Sunday baseball notes | Boston Globe
The 2017 post-season will come to an end this week, and with it the offseason festivities will begin. Among the Rockies’ decisions is what to do with Carlos González. It seems almost self-evident that the Rockies won’t offer CarGo a $17.4 million qualifying offer. But Nick Cafardo writes that “the Rockies “are trying to decide on whether to make him a qualifying offer.” So, according to this, the Rockies are on the fence.
It’s worthwhile to draw a comparison to the last time the Rockies made a qualifying offer to an impending outfield free agent. It also seemed self-evident that the Rockies wouldn’t offer Michael Cuddyer a QO after the 2014 season. But they did, and he turned it down.
While useful, the Cuddyer/CarGo comparison isn’t perfectly analogous. First, while González is four years younger than Cuddyer was when he got his offer, Cuddyer had a much better season before he hit free agency. Despite his late season turnaround, CarGo still had his worst season as a professional. Second, the Rockies outfield is more crowded now than it was then. The year after Cuddyer turned the Rockies down, Brandon Barnes played in 106 games for the Rockies (Drew Stubbs, Ben Paulsen, and Matt McBride also took a chunk of outfield reps). Looking to 2018, the Rockies have to be wondering how they’ll find playing time for David Dahl and Raimel Tapia. There doesn’t appear to be room for González.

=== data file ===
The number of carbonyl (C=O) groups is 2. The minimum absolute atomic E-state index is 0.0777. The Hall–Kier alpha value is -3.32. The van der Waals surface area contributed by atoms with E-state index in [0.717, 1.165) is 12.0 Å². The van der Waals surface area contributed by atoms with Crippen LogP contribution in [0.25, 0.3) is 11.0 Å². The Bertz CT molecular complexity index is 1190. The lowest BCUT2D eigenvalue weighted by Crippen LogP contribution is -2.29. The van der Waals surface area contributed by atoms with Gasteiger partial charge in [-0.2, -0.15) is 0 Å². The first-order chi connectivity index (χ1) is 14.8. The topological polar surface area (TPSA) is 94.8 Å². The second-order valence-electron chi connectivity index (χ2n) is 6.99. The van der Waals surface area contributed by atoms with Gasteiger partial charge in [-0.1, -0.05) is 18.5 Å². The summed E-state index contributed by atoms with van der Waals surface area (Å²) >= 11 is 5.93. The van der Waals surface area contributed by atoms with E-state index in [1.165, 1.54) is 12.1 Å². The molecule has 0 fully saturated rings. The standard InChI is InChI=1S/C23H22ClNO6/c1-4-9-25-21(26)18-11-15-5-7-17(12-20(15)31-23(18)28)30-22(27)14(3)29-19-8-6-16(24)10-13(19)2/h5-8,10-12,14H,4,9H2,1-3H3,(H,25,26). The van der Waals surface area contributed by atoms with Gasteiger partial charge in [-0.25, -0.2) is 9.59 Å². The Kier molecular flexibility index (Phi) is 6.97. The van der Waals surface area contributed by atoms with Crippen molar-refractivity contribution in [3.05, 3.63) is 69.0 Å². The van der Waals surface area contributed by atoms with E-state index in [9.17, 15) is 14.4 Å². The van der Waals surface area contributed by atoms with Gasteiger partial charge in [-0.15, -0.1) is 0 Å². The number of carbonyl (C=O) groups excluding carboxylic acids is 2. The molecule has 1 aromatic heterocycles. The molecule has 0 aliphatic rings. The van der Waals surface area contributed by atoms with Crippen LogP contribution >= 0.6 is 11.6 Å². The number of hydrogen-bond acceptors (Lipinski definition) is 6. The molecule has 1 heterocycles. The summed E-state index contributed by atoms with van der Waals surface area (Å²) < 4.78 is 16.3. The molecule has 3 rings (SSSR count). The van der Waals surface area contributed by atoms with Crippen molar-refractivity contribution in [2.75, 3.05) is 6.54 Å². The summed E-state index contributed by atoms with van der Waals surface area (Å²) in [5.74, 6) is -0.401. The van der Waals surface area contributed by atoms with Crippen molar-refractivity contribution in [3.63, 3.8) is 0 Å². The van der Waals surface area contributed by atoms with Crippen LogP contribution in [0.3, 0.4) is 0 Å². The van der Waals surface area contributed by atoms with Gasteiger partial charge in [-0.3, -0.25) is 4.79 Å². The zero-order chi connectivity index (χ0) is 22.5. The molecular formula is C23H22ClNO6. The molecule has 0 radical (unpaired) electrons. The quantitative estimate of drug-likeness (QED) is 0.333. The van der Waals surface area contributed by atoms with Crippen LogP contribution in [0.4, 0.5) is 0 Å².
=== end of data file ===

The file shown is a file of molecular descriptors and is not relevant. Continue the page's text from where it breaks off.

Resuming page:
The difference that makes it possible the Rockies will make an offer is that the qualifying offer structure is different. Before, any team that signed a player with a QO attached forfeited their first round pick if it was the 11th overall choice or below, or their second overall selection if they their first round pick was top-ten protected. Now, what the team gives up depends on the market size of the team signing the player, where their payroll is in regards to the luxury tax, and how big the new contract is. In the end, the team gives up a lower round selection and possibly some international free agent money. Most importantly, it no longer costs a team a first round pick.
That’s relevant for CarGo because it means a team is probably more likely to sign him with a QO attached because they won’t have to give up as much as the Mets did when they saved the Rockies and signed Cuddyer. But CarGo accepts the offer, the Rockies would have an even more crowded outfield depth chart, with young players who need to cut their teeth in the majors stuck behind.
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